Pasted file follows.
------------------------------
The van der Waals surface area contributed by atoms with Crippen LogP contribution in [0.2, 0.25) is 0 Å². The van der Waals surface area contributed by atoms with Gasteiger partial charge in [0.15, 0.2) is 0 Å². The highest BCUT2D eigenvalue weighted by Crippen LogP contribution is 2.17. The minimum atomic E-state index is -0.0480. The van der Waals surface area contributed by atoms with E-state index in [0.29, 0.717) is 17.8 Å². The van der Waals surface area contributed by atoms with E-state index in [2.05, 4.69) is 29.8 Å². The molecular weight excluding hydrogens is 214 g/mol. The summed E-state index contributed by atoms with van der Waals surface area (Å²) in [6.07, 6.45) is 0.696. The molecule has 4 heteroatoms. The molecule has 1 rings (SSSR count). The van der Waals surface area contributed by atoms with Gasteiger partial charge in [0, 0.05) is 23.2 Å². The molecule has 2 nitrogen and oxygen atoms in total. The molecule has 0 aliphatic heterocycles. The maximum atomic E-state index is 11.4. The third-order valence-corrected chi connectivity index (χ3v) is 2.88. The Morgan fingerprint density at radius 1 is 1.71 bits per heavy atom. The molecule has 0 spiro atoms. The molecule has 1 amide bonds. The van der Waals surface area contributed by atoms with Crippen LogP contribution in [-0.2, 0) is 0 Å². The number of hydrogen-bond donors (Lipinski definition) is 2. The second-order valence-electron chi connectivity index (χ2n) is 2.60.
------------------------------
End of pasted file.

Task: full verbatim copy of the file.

The van der Waals surface area contributed by atoms with Crippen LogP contribution in [0.2, 0.25) is 0 Å². The van der Waals surface area contributed by atoms with Gasteiger partial charge in [0.15, 0.2) is 0 Å². The highest BCUT2D eigenvalue weighted by Crippen LogP contribution is 2.17. The minimum atomic E-state index is -0.0480. The van der Waals surface area contributed by atoms with E-state index in [0.29, 0.717) is 17.8 Å². The van der Waals surface area contributed by atoms with E-state index in [2.05, 4.69) is 29.8 Å². The molecular weight excluding hydrogens is 214 g/mol. The summed E-state index contributed by atoms with van der Waals surface area (Å²) in [6.07, 6.45) is 0.696. The molecule has 4 heteroatoms. The molecule has 1 rings (SSSR count). The van der Waals surface area contributed by atoms with Gasteiger partial charge in [0, 0.05) is 23.2 Å². The molecule has 2 nitrogen and oxygen atoms in total. The molecule has 0 aliphatic heterocycles. The maximum atomic E-state index is 11.4. The third-order valence-corrected chi connectivity index (χ3v) is 2.88. The Morgan fingerprint density at radius 1 is 1.71 bits per heavy atom. The molecule has 0 spiro atoms. The molecule has 1 amide bonds. The van der Waals surface area contributed by atoms with Crippen LogP contribution in [-0.2, 0) is 0 Å². The number of hydrogen-bond donors (Lipinski definition) is 2. The second-order valence-electron chi connectivity index (χ2n) is 2.60.